The bungling did not end there. After Maeda replaced Kershaw and cruised through the eighth, Roberts brought in Joe Kelly, who worked a quick and easy ninth inning. Then he returned for the 10th. As recently as last week, Kelly was dealing with an unidentified injury. He had not pitched more than one inning since Aug. 24.
Closer Kenley Jansen was available. So was Baez. And Kolarek. And Dustin May. They were available when Kelly walked Eaton to lead off the inning. They were available when Rendon yanked a double to put runners on second and third. They were available when Roberts intentionally walked Soto to load the bases. They were available, and still Roberts hung with Kelly against Kendrick.
Dave Roberts says he felt good going with Clayton Kershaw in the eighth inning, which resulted in back-to-back Nationals’ homers.
Here was Roberts’ explanation: “Kelly goes in there, throws 10 pitches, and he’s throwing the baseball really well. He’s arguably our most rested reliever, and the way he was throwing the baseball, so I felt it was pretty easy. Don’t have a lot of guys as far as behind Kenley. I liked Joe right there in that spot, I really did. After 10 pitches there was no stress. Ball coming out well. So for him to go out there and take down that inning and to have Kenley take down the other part of the order, I felt really good about it. And as far as that second and third, nobody out, you’re in a tie ballgame, yeah, you could go to Kolarek, infield is going to be in, hope for a punch, but I just felt that Joe had a good chance to put Howie on the ground and potentially then get Kenley on Zimmerman. And so my thought was to try to get a ground ball right there. So now you’re looking at potential effectiveness. And so I don’t think anybody could have been more effective than Joe in that ninth inning. And so it was 10 pitches, the velocity, the command, the curveball. And so to go out there and send him out there again, I felt really good about it.”
OK. Kelly was rested because in his last outing he walked three, gave up a hit and two runs and didn’t record an out. Coming off that, Roberts was asking him to do something he hadn’t done in more than six weeks. Even if Kelly’s ground ball tendencies — and they’re exceedingly strong — match up well with Kendrick’s predilection to hit the ball on the ground, sticking with him after a walk and a double, with Jansen ready to go, shows a fidelity to the numbers that does not match the moment.
Sometimes a bad result can be stomached if the process was sound. The process here was not sound, and when Kendrick hammered a ball over the center-field fence at 9:23 p.m., the deed was done. Then Roberts didn’t even go to Jansen with Ryan Zimmerman at the plate, as he suggested he would have done, only calling upon his closer after Yan Gomes singled to right field.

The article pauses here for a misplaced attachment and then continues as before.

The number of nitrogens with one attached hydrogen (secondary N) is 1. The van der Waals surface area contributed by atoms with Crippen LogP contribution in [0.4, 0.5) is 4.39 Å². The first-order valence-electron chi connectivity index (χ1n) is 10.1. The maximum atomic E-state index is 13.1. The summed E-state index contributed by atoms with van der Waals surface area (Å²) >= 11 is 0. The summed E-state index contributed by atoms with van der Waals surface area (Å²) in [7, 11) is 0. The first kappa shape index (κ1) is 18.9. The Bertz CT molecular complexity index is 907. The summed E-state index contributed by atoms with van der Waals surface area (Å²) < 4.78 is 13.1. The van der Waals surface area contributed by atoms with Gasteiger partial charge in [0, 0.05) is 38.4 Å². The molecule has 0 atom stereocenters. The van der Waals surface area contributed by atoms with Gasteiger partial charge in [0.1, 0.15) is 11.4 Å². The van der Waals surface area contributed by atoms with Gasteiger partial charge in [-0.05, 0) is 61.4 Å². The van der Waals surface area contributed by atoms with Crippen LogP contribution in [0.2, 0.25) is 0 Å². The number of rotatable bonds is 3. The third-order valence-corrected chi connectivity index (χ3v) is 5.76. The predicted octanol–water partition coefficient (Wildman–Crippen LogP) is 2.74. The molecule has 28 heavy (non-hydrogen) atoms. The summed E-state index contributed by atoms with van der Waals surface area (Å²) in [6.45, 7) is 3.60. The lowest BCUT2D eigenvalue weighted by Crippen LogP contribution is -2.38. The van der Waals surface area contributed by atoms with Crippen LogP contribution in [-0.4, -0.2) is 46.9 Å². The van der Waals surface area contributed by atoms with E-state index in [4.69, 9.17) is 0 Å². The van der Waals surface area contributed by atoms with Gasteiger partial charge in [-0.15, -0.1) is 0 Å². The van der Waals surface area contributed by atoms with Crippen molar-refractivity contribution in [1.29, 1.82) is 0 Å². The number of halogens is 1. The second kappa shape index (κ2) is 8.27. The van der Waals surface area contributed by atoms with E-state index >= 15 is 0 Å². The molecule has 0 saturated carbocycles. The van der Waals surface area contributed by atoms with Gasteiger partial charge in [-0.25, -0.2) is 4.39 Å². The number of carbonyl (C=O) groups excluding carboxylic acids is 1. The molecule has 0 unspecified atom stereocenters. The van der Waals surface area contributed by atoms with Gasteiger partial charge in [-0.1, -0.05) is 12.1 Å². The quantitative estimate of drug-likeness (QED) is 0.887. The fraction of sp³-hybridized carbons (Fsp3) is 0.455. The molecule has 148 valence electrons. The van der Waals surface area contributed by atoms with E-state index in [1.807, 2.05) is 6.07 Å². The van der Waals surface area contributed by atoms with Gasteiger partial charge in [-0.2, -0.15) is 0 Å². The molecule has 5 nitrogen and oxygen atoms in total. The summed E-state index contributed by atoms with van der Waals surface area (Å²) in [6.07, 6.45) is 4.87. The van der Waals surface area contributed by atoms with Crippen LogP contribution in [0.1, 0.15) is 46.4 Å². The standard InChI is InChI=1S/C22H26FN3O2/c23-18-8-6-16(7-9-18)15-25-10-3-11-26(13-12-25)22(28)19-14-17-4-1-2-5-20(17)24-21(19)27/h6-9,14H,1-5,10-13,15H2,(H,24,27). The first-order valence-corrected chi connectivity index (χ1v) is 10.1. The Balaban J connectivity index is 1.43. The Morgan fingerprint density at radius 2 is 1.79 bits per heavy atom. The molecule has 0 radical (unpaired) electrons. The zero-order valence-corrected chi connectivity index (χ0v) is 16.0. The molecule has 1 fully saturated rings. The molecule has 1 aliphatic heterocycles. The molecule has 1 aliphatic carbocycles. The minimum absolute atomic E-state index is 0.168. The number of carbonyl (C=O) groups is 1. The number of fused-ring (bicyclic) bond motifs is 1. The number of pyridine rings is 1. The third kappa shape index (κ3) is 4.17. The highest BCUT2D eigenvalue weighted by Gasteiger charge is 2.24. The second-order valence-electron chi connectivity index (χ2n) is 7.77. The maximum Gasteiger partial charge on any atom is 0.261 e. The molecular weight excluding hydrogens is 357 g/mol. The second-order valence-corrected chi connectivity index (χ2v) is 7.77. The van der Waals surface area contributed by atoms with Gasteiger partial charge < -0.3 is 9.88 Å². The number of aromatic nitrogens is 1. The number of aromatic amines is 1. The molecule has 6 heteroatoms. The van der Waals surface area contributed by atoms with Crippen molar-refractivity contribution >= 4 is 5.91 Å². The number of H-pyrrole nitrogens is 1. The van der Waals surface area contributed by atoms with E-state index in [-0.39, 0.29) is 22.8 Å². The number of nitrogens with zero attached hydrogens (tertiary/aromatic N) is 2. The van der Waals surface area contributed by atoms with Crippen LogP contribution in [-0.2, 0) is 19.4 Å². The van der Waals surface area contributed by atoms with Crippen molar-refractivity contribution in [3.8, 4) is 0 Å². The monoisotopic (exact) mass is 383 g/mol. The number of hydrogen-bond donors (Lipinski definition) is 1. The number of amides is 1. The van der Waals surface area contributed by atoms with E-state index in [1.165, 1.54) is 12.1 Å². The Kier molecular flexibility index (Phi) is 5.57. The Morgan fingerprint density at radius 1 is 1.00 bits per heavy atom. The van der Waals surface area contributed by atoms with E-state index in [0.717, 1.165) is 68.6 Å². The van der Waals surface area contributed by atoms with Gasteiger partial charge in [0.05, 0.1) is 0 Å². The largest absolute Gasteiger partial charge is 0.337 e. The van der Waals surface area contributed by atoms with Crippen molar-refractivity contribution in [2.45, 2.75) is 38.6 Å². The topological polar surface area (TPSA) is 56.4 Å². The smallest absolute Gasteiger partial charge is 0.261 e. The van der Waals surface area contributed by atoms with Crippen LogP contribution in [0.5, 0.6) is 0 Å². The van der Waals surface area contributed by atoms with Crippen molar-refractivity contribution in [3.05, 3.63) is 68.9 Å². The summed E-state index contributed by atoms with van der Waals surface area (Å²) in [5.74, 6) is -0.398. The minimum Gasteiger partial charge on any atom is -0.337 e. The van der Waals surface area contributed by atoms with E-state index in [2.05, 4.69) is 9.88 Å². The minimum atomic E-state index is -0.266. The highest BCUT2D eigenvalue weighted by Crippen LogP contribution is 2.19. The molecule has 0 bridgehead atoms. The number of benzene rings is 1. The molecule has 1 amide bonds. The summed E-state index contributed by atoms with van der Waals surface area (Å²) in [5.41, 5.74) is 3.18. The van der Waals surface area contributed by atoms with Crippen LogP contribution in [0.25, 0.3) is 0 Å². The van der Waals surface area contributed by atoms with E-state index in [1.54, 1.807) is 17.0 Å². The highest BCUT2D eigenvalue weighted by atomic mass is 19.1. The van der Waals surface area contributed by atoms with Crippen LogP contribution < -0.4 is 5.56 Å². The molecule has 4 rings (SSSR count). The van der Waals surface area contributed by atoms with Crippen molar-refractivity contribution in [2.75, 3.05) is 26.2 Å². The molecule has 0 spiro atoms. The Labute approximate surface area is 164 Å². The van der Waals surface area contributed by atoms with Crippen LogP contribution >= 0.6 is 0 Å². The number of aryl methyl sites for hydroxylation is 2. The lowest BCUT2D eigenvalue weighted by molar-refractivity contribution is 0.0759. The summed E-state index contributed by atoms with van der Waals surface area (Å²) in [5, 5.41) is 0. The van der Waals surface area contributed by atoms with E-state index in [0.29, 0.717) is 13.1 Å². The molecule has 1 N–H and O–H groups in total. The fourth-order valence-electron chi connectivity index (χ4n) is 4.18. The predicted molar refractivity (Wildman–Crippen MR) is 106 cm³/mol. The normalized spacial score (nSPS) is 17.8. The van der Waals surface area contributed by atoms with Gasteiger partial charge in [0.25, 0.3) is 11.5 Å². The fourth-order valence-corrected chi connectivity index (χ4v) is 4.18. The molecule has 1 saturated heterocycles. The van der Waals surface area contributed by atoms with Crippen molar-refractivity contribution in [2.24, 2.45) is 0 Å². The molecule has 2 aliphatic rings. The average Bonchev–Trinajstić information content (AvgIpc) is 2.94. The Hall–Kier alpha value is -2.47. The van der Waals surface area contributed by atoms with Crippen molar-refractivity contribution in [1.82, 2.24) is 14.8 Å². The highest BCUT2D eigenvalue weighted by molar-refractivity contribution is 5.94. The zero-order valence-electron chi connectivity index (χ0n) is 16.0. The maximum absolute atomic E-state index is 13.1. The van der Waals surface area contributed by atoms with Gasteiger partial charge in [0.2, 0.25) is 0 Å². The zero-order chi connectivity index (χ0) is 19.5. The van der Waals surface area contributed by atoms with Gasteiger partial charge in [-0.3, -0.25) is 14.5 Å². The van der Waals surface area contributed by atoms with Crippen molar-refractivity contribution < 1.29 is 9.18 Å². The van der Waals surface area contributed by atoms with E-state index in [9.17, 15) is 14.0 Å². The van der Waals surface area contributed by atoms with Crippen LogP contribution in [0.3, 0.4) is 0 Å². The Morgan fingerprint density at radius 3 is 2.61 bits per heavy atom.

It’s impossible to say this entire debacle was preventable. Other pitchers might have blown the lead the same way Kershaw and Kelly did. But the Dodgers are where they are, with a roster built for now and the future, because of rigorous decision-making. The only rigor in Roberts’ decisions was of the mortis variety, because it turned the Dodgers’ season into a corpse.
What comes next is every bit as interesting as what befell the Dodgers on Wednesday. This is the sort of loss that could complicate Roberts’ future with the Dodgers. He did sign a four-year contract extension in December, and in many ways — from how the players feel about him to how well he represents the organization and brand — he is an ideal manager for this team and market. No matter how well the Dodgers are set up going forward, though, the notion that a game of this magnitude can be mismanaged in such fashion invites scrutiny.
Further, team president Andrew Friedman, who built the 106-win team and turned the farm system into a player-development machine, has a contract that expires at the end of October. There has been mutual interest in him remaining with the Dodgers, and it is the likeliest outcome, but it’s another box to check in an offseason rife with intrigue.
Do the Dodgers, for example, buck their trend of avoiding high-priced free agents and chase Rendon or Gerrit Cole? Can they use May and Tony Gonsolin, two high-ceiling rookies, to replace free agents Hyun-Jin Ryu and Rich Hill in the rotation? Even if Jansen doesn’t opt out of his contract — a possibility but by no means a certainty — how do they improve their bullpen?
It was clear Roberts felt he didn’t have the sorts of options other teams have, though neither did the Nationals, and Dave Martinez, their manager, made due. Coming into the series, Roberts was seen as the clearly superior tactician. It’s not so much that he got outmanaged as he backed himself into a corner with self-owns.
And so went the Dodgers’ season, spiraling from glory to gutter in less than an hour. Some Dodgers players were on the verge of tears afterward, and understandably so. They thought this was the year. They believed this was the team that was going to snap the 30-year championship-free streak. They knew they were special. Instead, they get to wonder what could have been — what should have been. They’ll never know. That’s the hardest part.